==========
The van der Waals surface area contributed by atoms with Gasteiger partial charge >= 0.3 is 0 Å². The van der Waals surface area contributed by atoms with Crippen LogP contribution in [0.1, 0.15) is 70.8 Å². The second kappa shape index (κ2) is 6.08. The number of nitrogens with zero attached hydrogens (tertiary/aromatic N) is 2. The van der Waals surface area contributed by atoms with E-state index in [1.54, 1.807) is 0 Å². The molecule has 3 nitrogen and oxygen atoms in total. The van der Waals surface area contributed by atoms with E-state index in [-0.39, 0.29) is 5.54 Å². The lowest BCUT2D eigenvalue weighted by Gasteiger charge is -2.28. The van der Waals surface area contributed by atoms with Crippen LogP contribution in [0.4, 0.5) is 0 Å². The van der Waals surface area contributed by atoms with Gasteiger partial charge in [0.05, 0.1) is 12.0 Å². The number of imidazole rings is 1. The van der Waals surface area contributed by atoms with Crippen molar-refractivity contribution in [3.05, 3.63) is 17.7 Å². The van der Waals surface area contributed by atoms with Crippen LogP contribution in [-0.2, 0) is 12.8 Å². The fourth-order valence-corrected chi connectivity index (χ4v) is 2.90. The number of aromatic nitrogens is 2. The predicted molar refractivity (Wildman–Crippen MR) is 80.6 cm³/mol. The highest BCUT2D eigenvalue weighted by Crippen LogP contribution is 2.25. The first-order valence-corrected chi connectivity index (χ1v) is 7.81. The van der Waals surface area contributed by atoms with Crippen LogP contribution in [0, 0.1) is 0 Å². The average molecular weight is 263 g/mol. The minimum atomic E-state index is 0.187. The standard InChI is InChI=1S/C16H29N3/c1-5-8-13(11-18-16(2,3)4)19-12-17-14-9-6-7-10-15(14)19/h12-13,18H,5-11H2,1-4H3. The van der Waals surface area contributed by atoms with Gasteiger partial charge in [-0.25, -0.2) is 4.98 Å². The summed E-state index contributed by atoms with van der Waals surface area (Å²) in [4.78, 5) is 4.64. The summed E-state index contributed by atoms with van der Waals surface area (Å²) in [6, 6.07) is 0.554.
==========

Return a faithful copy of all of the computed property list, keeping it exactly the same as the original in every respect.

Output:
The van der Waals surface area contributed by atoms with Gasteiger partial charge >= 0.3 is 0 Å². The van der Waals surface area contributed by atoms with Crippen LogP contribution in [0.1, 0.15) is 70.8 Å². The second kappa shape index (κ2) is 6.08. The number of nitrogens with zero attached hydrogens (tertiary/aromatic N) is 2. The van der Waals surface area contributed by atoms with E-state index in [1.54, 1.807) is 0 Å². The molecule has 3 nitrogen and oxygen atoms in total. The van der Waals surface area contributed by atoms with E-state index in [-0.39, 0.29) is 5.54 Å². The lowest BCUT2D eigenvalue weighted by Gasteiger charge is -2.28. The van der Waals surface area contributed by atoms with Crippen LogP contribution in [0.4, 0.5) is 0 Å². The van der Waals surface area contributed by atoms with Gasteiger partial charge in [0.05, 0.1) is 12.0 Å². The number of imidazole rings is 1. The van der Waals surface area contributed by atoms with Crippen molar-refractivity contribution in [3.05, 3.63) is 17.7 Å². The van der Waals surface area contributed by atoms with Crippen LogP contribution in [-0.2, 0) is 12.8 Å². The fourth-order valence-corrected chi connectivity index (χ4v) is 2.90. The number of aromatic nitrogens is 2. The predicted molar refractivity (Wildman–Crippen MR) is 80.6 cm³/mol. The highest BCUT2D eigenvalue weighted by Crippen LogP contribution is 2.25. The first-order valence-corrected chi connectivity index (χ1v) is 7.81. The van der Waals surface area contributed by atoms with Crippen LogP contribution in [0, 0.1) is 0 Å². The average molecular weight is 263 g/mol. The minimum atomic E-state index is 0.187. The standard InChI is InChI=1S/C16H29N3/c1-5-8-13(11-18-16(2,3)4)19-12-17-14-9-6-7-10-15(14)19/h12-13,18H,5-11H2,1-4H3. The van der Waals surface area contributed by atoms with Gasteiger partial charge in [-0.25, -0.2) is 4.98 Å². The summed E-state index contributed by atoms with van der Waals surface area (Å²) in [4.78, 5) is 4.64. The summed E-state index contributed by atoms with van der Waals surface area (Å²) in [6, 6.07) is 0.554.